If the man seated behind the cash register was "Al," thought Elliot, then his father had been polite as an ambassador. He was not "somewhat overweight." He was grossly fat, perhaps tipping the scale at three hundred pounds. His triple chin -- one had to presume -- was well hidden beneath a thick, black beard, contrasted by his bald pate. He was chewing what Elliot first thought was gum but soon realized was tobacco and was reading Jean-Paul Sartre's Nausea, which matched Elliot's first reaction to the man.

Elliot approached him with caution. "I'd like a copy of Not Worth a Continental by Martin Vreeland," he said, according to plan.

The man lowered his book, spat tobacco -- into a cuspidor, Elliot was relieved to see -- and inspected Elliot carefully. "You his kid?" he asked finally. Not according to plan.

Elliot nodded hesitantly. "Are you Al?"

"Yeah," he said, lifting himself off the stool with considerable difficulty. "C'mon, it's in the back."

Elliot's face fell. "But don't you need my countersign?" he blurted.

"Nah. You look just like your old man."

Al led Elliot through a draped door to a corner of his back room and gestured toward a large carton on the floor filled with books. "Gimme a hand with this." Elliot got a grip on one of the corners, then the two of them lifted it aside, revealing a hole in the linoleum. Al lifted out a package sealed into a black Pliofilm bag, handing it to him. "The coins are in here," he said. "Count 'em if you want. I gotta get out front. Need me, just call."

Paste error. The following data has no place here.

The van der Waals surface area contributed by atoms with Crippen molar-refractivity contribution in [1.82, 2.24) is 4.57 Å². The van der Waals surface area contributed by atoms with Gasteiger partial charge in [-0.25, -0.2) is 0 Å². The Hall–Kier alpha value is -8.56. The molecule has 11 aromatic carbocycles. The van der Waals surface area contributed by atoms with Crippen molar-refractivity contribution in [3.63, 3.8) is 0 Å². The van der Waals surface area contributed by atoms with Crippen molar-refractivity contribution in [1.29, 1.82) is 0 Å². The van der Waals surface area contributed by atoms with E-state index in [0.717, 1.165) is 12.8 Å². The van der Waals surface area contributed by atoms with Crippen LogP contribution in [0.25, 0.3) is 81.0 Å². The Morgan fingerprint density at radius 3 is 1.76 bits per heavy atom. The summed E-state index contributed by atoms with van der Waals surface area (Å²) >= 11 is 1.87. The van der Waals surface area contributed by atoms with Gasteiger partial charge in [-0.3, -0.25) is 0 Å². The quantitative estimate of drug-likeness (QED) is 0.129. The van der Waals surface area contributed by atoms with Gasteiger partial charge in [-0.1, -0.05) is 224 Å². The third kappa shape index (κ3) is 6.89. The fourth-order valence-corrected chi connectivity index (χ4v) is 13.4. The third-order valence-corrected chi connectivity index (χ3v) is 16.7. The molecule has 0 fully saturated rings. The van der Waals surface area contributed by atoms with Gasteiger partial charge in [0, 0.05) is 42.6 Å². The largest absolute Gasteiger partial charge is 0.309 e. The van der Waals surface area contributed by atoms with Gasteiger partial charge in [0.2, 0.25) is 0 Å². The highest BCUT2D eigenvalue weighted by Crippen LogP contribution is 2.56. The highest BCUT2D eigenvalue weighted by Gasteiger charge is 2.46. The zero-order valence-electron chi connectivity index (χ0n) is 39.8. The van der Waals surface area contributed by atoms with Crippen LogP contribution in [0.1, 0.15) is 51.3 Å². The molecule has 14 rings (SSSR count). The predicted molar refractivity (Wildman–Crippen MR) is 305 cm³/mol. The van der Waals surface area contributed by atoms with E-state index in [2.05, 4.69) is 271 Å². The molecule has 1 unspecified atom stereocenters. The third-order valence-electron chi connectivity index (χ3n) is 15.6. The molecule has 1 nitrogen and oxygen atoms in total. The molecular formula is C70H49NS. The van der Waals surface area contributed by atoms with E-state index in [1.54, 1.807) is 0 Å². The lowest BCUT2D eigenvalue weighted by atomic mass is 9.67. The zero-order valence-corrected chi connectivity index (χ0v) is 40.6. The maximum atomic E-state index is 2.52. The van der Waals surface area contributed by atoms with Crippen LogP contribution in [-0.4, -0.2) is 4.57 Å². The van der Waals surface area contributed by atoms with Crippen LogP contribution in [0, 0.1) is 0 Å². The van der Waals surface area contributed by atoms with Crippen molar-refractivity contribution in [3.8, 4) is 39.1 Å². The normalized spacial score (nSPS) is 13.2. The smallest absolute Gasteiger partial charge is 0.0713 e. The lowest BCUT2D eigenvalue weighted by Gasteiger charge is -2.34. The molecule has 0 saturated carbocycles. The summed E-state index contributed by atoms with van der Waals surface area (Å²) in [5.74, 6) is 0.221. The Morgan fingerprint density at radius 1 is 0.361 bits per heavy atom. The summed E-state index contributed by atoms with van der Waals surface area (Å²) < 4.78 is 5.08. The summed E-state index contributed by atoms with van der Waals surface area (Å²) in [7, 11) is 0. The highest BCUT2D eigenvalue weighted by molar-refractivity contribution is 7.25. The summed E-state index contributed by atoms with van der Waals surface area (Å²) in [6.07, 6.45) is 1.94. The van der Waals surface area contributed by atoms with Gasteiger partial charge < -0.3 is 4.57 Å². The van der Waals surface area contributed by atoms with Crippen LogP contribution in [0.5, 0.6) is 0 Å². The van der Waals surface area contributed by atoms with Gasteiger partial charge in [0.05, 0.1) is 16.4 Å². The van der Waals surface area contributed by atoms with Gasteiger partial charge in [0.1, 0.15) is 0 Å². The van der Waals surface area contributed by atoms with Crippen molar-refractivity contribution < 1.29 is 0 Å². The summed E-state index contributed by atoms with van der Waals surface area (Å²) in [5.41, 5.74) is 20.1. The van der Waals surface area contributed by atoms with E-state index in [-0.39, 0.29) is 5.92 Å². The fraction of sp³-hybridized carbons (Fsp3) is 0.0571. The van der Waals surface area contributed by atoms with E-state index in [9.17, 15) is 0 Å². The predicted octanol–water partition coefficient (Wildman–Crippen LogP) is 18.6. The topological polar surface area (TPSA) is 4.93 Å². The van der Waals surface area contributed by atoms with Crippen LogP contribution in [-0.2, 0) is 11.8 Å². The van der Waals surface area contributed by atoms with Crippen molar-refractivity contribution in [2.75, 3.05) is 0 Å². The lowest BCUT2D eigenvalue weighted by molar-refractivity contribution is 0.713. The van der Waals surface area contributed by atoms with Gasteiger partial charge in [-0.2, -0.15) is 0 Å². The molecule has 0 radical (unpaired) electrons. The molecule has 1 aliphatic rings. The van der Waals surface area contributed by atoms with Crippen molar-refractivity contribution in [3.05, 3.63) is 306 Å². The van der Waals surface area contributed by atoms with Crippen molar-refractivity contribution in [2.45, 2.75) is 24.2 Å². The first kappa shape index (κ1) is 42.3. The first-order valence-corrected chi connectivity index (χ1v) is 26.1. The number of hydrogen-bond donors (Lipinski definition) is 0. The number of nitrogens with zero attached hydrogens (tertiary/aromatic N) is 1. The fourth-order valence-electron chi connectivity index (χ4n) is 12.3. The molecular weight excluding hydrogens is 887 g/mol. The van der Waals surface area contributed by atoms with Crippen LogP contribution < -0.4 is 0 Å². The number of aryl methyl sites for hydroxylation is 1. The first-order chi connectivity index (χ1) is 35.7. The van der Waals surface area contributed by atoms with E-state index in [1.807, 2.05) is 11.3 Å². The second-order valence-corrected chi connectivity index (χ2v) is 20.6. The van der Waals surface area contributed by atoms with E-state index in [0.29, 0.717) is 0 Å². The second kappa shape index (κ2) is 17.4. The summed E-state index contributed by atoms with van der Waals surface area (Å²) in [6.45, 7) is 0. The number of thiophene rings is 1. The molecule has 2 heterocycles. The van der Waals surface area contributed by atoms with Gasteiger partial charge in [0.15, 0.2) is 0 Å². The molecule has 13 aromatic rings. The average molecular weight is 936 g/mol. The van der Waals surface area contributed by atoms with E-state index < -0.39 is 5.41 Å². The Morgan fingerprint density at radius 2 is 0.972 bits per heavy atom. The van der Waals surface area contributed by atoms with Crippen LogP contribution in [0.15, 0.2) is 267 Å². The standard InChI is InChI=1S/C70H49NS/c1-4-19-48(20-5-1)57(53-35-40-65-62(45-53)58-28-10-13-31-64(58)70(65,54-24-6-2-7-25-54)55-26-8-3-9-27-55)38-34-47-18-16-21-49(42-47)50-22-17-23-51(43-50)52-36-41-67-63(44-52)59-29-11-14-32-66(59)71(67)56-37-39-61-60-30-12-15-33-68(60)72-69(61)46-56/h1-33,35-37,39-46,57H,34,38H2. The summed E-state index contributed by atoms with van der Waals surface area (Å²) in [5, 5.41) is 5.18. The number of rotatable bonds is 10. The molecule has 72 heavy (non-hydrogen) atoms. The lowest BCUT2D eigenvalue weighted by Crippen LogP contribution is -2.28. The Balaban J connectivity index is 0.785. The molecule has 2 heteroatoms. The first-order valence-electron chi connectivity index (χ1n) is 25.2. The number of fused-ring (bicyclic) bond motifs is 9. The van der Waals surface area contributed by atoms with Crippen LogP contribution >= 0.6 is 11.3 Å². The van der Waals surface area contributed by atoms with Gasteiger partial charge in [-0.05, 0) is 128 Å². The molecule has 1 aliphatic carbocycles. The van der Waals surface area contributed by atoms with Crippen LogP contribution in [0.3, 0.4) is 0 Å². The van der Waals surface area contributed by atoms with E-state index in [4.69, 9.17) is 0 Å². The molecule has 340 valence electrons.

Elliot looked at Al curiously. "Uh -- mind if I ask a personal question?"

"Don't know till you ask the question."

"Well ... if you knew what's in here, then why didn't you just take it and run? Gold ownership is illegal. We couldn't have reported you."

Al laughed heartily. "I thought you were gonna ask how much I eat or somethin'. I didn't steal the gold 'cause it don't belong to me." He turned and went out front.

After placing the plastic on a nearby table, Elliot broke the sealed plastic, opening it. Inside was a specially designed leather belt -- forty-odd inches long, two inches high -- with no tongue or eyelets but a slide-buckle instead. At the bottom was a zipper concealed between two layers of leather. Elliot slid the buckle out of the way, unzipped the belt, and peeled apart the leather.

Inside were the twenty-five Mexican fifty-peso gold pieces, built into matching cutouts in the leather that extended most of the belt's length. They were beautifully extended most of the belt's length. They were beautifully struck, in virtual mint condition, and even in the back room's dim light reflected considerable luster.

Each coin was about one and a half inches in diameter. The traditional eagle with a serpent in its mouth embellished the obverse of each coin; on the reverse was a winged Nike -- goddess of victory -- bearing a wreath, to her right the 50 PESOS mark, to her left the legend 37.5 grams ORO PURO. Elliot removed his own belt, replacing it with the new one, which he had to thread through several belt loops twice as it was too long for his thirty-four inch waist. Then he replaced his jacket and overcoat.

Al was busy with a customer when Elliot came front; he stood away a polite distance, awaiting an opportunity to take his leave. Repressing a desire -- more out of embarrassment than anything else -- to spend his time examining Al's erotica, he instead alternated between observing Al's conversation -- impossible to eavesdrop on because of Al's radio playing loudly -- and watching the OPI News Summary streaming across the Oracle Tower.

Copyright © 1979 by J. Neil Schulman